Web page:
Qur’an 24:4 says: “And those who accuse honourable women but bring not four witnesses, scourge them (with) eighty stripes and never (afterward) accept their testimony – They indeed are evil-doers.”
Muhammad announced the “four witnesses” revelation in Sura 24 in order to exonerate Aisha of rumors of adultery, thus supplying a provision in Sharia law that has served to protect perpetrators of sex crimes. Together with the attitude taken toward women and girls as possessions, it is not difficult to see why “women and girls, especially young girls, are the most unprotected people of Afghanistan.”
Ironically, the suggested solution will undoubtedly be more Sharia, to solve problems created by Sharia.
“Afghan children raped with ‘impunity,’ U.N. official says,” by Atia Abawi for CNN, August 7:
(CNN) — The young Afghan girl sits in the center of the room, weeping. Using her hand and her blue scarf to hide her face, she recounts how she was brutally raped by five gunmen.
The girl’s tragic case is one of many in war-torn Afghanistan, activists say.
The 12-year-old girl’s family members say they’ll take their own lives unless justice is served.
“We will all commit suicide; this is not living,” cries the mother of the girl, whose gang-rape occurred in Northern Afghanistan. […]
“This is just an example among thousands of other cases,” says Shaima, a member of RAWA. “The rest go unnoticed by the media.”
Shaima is not her real name; she uses it to protect her identity. RAWA members themselves have often been targeted for raising taboo issues in a culture in which women and children are often treated as second-class citizens.
“Women and girls, especially young girls, are the most unprotected people of Afghanistan. They are raped, kidnapped and murdered,” Shaima says.
Just last week, a 3-year-old girl was kidnapped and raped by unidentified men, a government official confirms. The toddler was later released and, the official says, is recovering.
“Rapists are roaming around with impunity,” Shaima says, turning her attention to a man — said to be the son of a powerful official — who is accused of raping 22 girls in the northern province of Sar-I-Pul.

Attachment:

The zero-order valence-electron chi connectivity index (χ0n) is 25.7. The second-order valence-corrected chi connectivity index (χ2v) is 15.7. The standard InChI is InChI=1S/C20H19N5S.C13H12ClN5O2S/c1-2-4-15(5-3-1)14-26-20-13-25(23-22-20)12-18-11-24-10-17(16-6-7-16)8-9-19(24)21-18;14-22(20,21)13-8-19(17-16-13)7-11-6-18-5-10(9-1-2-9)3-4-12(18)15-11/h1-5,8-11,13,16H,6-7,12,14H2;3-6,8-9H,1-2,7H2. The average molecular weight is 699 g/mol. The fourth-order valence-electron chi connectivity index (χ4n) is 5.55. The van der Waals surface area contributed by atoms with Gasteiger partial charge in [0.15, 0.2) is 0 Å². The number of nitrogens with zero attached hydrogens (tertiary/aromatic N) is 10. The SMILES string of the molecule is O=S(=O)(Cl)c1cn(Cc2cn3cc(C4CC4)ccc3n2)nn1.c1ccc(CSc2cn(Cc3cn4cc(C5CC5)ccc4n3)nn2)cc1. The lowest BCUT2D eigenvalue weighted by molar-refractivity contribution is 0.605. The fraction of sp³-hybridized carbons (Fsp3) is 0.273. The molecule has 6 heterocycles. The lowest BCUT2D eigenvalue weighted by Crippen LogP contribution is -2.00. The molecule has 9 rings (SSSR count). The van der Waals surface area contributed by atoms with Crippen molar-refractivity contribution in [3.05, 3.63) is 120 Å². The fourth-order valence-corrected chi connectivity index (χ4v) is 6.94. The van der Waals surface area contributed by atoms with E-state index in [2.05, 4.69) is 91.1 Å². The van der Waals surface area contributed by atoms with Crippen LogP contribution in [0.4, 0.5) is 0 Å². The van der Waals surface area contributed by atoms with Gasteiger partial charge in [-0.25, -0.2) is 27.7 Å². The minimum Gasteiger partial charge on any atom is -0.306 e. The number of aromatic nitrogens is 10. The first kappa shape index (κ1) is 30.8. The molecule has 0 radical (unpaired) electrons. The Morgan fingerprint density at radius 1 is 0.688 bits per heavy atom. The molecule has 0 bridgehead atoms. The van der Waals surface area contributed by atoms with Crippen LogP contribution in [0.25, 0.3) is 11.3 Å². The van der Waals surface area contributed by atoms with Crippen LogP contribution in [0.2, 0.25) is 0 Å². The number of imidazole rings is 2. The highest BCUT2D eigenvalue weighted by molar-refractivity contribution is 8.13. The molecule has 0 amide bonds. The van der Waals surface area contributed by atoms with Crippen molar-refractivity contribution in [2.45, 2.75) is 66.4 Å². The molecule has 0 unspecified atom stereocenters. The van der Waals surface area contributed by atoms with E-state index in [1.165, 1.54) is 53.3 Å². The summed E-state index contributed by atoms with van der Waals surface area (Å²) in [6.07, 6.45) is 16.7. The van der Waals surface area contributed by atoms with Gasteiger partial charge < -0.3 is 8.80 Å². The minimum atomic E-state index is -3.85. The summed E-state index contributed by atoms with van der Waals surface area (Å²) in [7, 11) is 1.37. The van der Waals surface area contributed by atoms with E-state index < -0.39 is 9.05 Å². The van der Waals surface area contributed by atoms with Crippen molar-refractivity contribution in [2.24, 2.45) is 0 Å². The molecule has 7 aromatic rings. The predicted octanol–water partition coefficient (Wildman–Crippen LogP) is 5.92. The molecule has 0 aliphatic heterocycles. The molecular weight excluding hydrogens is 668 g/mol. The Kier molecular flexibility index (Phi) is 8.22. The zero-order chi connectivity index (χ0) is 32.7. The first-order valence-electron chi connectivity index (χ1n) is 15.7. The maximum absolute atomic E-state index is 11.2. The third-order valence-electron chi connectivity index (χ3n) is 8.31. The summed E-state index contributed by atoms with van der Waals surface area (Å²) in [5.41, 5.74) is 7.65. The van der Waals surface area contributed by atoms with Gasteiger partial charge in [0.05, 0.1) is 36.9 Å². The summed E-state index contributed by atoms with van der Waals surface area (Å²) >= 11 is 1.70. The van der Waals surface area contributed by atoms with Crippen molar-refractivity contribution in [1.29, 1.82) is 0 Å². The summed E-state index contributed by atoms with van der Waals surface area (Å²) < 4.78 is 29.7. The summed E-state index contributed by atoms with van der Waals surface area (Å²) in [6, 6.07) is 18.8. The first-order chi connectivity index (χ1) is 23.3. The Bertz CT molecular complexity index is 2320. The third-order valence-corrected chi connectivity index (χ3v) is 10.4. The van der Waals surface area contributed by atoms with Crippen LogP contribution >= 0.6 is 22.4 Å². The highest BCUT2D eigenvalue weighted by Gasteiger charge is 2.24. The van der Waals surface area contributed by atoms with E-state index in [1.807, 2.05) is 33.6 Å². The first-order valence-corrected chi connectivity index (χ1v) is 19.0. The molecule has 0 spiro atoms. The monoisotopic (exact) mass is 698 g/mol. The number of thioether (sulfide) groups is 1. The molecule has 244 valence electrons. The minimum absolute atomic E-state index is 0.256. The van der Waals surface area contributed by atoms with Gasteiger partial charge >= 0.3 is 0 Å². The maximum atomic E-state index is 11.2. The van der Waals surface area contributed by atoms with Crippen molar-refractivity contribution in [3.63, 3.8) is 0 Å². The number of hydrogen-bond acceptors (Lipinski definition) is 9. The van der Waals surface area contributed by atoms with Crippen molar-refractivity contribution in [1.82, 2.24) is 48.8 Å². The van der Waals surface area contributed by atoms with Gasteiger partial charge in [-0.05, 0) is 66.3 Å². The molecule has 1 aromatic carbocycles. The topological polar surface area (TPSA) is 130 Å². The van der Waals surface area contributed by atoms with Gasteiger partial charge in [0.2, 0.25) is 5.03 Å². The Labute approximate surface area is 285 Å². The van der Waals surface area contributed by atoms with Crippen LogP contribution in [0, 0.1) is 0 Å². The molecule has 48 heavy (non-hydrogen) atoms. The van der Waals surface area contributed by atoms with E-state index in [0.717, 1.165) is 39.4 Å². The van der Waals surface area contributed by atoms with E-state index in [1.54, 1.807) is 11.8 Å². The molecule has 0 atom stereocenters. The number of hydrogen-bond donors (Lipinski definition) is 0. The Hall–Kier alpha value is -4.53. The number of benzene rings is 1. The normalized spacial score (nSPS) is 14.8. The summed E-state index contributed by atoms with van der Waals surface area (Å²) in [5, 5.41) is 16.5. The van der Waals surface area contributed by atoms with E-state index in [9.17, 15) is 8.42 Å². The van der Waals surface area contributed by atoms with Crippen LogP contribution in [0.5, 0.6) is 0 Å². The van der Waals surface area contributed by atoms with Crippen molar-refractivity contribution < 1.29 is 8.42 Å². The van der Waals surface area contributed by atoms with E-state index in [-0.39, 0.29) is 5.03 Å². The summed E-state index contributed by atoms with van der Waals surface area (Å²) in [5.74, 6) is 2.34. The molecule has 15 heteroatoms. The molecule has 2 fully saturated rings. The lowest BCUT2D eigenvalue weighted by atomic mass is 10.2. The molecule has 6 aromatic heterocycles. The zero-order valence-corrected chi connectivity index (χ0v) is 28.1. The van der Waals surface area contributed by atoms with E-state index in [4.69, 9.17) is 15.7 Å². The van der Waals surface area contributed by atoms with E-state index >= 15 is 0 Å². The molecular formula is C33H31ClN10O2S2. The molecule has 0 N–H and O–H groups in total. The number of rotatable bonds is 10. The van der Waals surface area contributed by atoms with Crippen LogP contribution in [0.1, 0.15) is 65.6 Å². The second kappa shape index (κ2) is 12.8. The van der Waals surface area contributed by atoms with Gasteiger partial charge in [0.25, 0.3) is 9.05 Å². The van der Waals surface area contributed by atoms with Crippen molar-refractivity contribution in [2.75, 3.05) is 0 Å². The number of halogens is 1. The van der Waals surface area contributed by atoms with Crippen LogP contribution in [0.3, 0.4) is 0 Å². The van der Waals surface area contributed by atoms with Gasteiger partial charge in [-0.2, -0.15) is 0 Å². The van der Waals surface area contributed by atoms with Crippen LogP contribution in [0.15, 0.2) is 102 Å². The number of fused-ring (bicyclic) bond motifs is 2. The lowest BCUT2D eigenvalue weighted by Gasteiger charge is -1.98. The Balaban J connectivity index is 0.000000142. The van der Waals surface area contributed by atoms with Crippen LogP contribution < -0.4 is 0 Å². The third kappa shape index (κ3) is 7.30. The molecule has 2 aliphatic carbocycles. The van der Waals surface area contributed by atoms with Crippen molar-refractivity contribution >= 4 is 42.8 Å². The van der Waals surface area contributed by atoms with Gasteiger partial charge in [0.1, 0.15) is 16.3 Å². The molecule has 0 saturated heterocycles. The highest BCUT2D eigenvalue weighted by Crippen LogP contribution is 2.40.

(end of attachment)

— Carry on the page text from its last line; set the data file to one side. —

Sayed Nurallah says his 14-year-old daughter was one of the aforementioned victims. Nurallah says that coming forward with his daughter’s story makes him a target, which he firmly accepts. He says that seeking justice for his daughter is a matter of integrity.
Shaima says justice is hard to find.
“These criminals are never brought to justice, because police and government authorities are either involved or they can’t handle the crimes,” she explains. “With criminals and warlords in the political scene, we cannot expect justice to be served.”
Another factor that impedes victims from coming forward is some interpretations of Sharia, or Islamic law. Some authorities rule for a rape to be validated, victims must have four witnesses to the crime. If not, the victims can be charged with fornication or adultery. […]
Radhika Coomaraswamy, the U.N. special representative for children in armed conflict, plans to release a report in October on the state of Afghan children.
Coomaraswamy went to Afghanistan this summer to establish a monitoring and reporting system on what is deemed as grave violations committed against children.
“In many cases of violence against children, there is a sense of impunity. People continue to violate children’s rights without any sense of feeling that they will be held accountable,” Coomaraswamy said.
She found that sexual violence against young boys is also a problem. In what is known as “bacha-bazi,” or “child’s play,” boys are forced to dress in female attire, dance and perform sexual acts.